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Vandana Global Limited Vs. C.C.E., Raipur - (Customs, Excise and Service Tax Appellate Tribunal) (15 Nov 2018)

Transaction value is a normal price at which such goods are ordinarily sold by Assessee to a buyer where buyer is not related persons and price is sole consideration



The Appellants are engaged in manufacture of sponge iron, ingots, billets and silicon manganese. They are availing the credit of Cenvat duty paid on inputs, capital goods and Service Tax paid on input services in terms of Cenvat Credit Rules, 2004 (CCR). During course of scrutiny, Department noticed that, the Appellants were transferring the manufactured Silico-manganese to their Depot for further sales to their customers. However, they were paying duty at the time of removal. The Department alleged that, the Appellants were not discharging their duty liability on finished goods so cleared through Depot as per the provisions of Central Excise Valuation (Determination of Price of Excisable Goods) Rules, 2007. The demands e were proposed vide the show cause notices. The said demands have been confirmed.

The Appellants were transferring the Silicon Manganese so manufactured by them to their Depot for further sales to their customers but were paying duty at the time of removal. The question for adjudication therefore is as to whether the Appellants have paid the duty at the time of removal from the factory with intention to resort to under valuation of excisable goods and with intent to evade the payment of respected cenvat duty for the respective period in dispute.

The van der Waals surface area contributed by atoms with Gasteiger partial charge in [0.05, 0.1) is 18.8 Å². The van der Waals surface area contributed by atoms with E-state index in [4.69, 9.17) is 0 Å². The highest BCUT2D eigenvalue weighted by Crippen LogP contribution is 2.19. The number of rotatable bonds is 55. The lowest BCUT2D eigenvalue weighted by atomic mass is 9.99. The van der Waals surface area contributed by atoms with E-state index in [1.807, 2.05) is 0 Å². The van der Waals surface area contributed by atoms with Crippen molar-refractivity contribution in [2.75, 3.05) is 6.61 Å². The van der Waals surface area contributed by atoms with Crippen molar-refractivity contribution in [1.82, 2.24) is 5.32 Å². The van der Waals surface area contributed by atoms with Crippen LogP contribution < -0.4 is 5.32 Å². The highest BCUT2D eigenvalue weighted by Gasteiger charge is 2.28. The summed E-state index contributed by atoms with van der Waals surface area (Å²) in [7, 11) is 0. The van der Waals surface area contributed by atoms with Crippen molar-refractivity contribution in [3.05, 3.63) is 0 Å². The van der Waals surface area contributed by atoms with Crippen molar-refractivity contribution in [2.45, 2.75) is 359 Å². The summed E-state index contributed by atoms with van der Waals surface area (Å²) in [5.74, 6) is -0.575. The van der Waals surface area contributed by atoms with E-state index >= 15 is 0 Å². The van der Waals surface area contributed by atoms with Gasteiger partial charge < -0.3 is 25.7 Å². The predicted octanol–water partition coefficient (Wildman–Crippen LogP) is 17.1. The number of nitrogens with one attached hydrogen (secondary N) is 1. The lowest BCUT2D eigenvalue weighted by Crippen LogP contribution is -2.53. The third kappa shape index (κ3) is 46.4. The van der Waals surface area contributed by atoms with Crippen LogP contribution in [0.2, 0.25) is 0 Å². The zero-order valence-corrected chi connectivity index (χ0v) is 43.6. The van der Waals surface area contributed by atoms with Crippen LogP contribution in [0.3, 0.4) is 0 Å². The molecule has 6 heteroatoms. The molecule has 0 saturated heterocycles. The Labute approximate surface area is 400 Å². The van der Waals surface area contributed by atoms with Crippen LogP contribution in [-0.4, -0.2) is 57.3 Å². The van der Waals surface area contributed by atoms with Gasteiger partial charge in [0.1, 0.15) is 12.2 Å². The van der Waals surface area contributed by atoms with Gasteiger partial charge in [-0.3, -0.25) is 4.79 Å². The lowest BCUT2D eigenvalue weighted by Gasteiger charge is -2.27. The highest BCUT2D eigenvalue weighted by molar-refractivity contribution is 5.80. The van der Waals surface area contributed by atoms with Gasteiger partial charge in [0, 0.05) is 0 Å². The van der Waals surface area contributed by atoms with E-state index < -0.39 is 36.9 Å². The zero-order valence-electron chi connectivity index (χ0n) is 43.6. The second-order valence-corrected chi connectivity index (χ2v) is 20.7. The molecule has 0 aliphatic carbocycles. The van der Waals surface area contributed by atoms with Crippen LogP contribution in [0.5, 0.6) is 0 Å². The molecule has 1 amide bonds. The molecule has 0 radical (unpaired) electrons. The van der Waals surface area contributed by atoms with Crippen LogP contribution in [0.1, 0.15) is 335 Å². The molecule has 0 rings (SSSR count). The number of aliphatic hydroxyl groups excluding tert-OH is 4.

Section 4(c) of CEA defines place of removal. The bare perusal of provisions makes it clear that, the place of removal is not merely confined to the factory/the place of manufacture but also includes a warehouse and even a Depot provided no duty at the time of shifting was paid and that the goods are sold after their clearance from the factory but from the place from where such goods are removed.

It is apparent and admitted fact that, before removing goods from the Appellants factory in Raipur to their Depot in Nagpur, the Appellants have paid the Excise Duty. In the given scenario the definition of transaction value acquires importance for the adjudication. Section 4 (d) of CEA defines transaction value.

The value is a normal price that is the price at which such goods are ordinarily sold by the assessee to a buyer where the buyer is not the related persons and the price is the sole consideration as it was held by Apex Court in the case of Tata Iron and Steel Co. Ltd. v. Collector of Central Excise.

Rule 7 is invokable only in the case where the goods are not sold by the manufacturer/assessee from the factory, which basically is the place of removal. It is in that case only that the transaction value has to be considered as the value at which the manufactured product is sold from the Depot to its buyer. That too, at or about the same time. The Silicon Manganese is simultaneously sold from the factory/place of manufacture itself that too the major portion of the manufacture and it is only the part produced which has been shifted to Depot for further sale to the buyers. The question of invoking Rule 7 of Valuation Rules, 2000 is absolutely irrelevant and also illegal.

Department has wrongly invoked Rule 7 of Valuation Rules. The transaction value in the present case is the value at which the Silicon Manganese has been sold by the Appellant at its factory gate, while transferring the unsold portion thereon to the Depot. Apparently and admittedly, the excise duty has been paid by the Appellant at the said value. The question of alleged short payment does not arise. The orders under challenge are therefore, set aside. The appeals are allowed.


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